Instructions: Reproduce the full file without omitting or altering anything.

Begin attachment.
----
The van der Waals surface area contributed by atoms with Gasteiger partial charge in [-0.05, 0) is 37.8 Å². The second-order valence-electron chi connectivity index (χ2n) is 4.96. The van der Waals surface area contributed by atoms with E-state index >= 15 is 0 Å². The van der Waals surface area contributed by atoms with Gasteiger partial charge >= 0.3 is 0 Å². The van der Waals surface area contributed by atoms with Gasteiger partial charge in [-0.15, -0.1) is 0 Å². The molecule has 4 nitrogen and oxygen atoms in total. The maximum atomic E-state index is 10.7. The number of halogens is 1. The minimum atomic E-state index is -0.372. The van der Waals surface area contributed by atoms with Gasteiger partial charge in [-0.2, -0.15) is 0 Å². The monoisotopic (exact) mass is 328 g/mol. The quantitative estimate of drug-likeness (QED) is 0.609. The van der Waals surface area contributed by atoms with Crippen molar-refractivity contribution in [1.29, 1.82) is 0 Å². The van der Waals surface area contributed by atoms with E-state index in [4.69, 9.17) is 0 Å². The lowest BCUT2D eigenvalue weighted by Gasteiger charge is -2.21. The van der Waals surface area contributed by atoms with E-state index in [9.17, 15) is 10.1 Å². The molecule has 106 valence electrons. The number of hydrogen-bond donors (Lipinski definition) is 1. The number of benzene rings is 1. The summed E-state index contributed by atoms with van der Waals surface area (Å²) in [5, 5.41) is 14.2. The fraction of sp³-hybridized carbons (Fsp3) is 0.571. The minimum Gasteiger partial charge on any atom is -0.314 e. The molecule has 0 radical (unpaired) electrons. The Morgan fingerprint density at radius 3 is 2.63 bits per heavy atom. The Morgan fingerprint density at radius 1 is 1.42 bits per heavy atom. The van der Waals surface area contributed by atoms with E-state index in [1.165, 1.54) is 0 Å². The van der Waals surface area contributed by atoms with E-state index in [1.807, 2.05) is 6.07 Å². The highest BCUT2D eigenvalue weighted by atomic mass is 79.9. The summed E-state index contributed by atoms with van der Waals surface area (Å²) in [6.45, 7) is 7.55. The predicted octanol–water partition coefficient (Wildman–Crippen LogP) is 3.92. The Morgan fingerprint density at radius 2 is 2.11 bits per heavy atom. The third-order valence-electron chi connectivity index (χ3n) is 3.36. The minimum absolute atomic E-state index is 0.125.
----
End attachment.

The van der Waals surface area contributed by atoms with Gasteiger partial charge in [-0.05, 0) is 37.8 Å². The second-order valence-electron chi connectivity index (χ2n) is 4.96. The van der Waals surface area contributed by atoms with E-state index >= 15 is 0 Å². The van der Waals surface area contributed by atoms with Gasteiger partial charge >= 0.3 is 0 Å². The van der Waals surface area contributed by atoms with Gasteiger partial charge in [-0.15, -0.1) is 0 Å². The molecule has 4 nitrogen and oxygen atoms in total. The maximum atomic E-state index is 10.7. The number of halogens is 1. The minimum atomic E-state index is -0.372. The van der Waals surface area contributed by atoms with Gasteiger partial charge in [-0.2, -0.15) is 0 Å². The monoisotopic (exact) mass is 328 g/mol. The quantitative estimate of drug-likeness (QED) is 0.609. The van der Waals surface area contributed by atoms with Crippen molar-refractivity contribution in [1.29, 1.82) is 0 Å². The van der Waals surface area contributed by atoms with E-state index in [4.69, 9.17) is 0 Å². The lowest BCUT2D eigenvalue weighted by Gasteiger charge is -2.21. The van der Waals surface area contributed by atoms with E-state index in [9.17, 15) is 10.1 Å². The molecule has 106 valence electrons. The number of hydrogen-bond donors (Lipinski definition) is 1. The number of benzene rings is 1. The summed E-state index contributed by atoms with van der Waals surface area (Å²) in [5, 5.41) is 14.2. The fraction of sp³-hybridized carbons (Fsp3) is 0.571. The minimum Gasteiger partial charge on any atom is -0.314 e. The molecule has 0 radical (unpaired) electrons. The Morgan fingerprint density at radius 3 is 2.63 bits per heavy atom. The Morgan fingerprint density at radius 1 is 1.42 bits per heavy atom. The van der Waals surface area contributed by atoms with E-state index in [1.165, 1.54) is 0 Å². The van der Waals surface area contributed by atoms with E-state index in [1.807, 2.05) is 6.07 Å². The highest BCUT2D eigenvalue weighted by atomic mass is 79.9. The summed E-state index contributed by atoms with van der Waals surface area (Å²) in [6.45, 7) is 7.55. The predicted octanol–water partition coefficient (Wildman–Crippen LogP) is 3.92. The Morgan fingerprint density at radius 2 is 2.11 bits per heavy atom. The third-order valence-electron chi connectivity index (χ3n) is 3.36. The minimum absolute atomic E-state index is 0.125.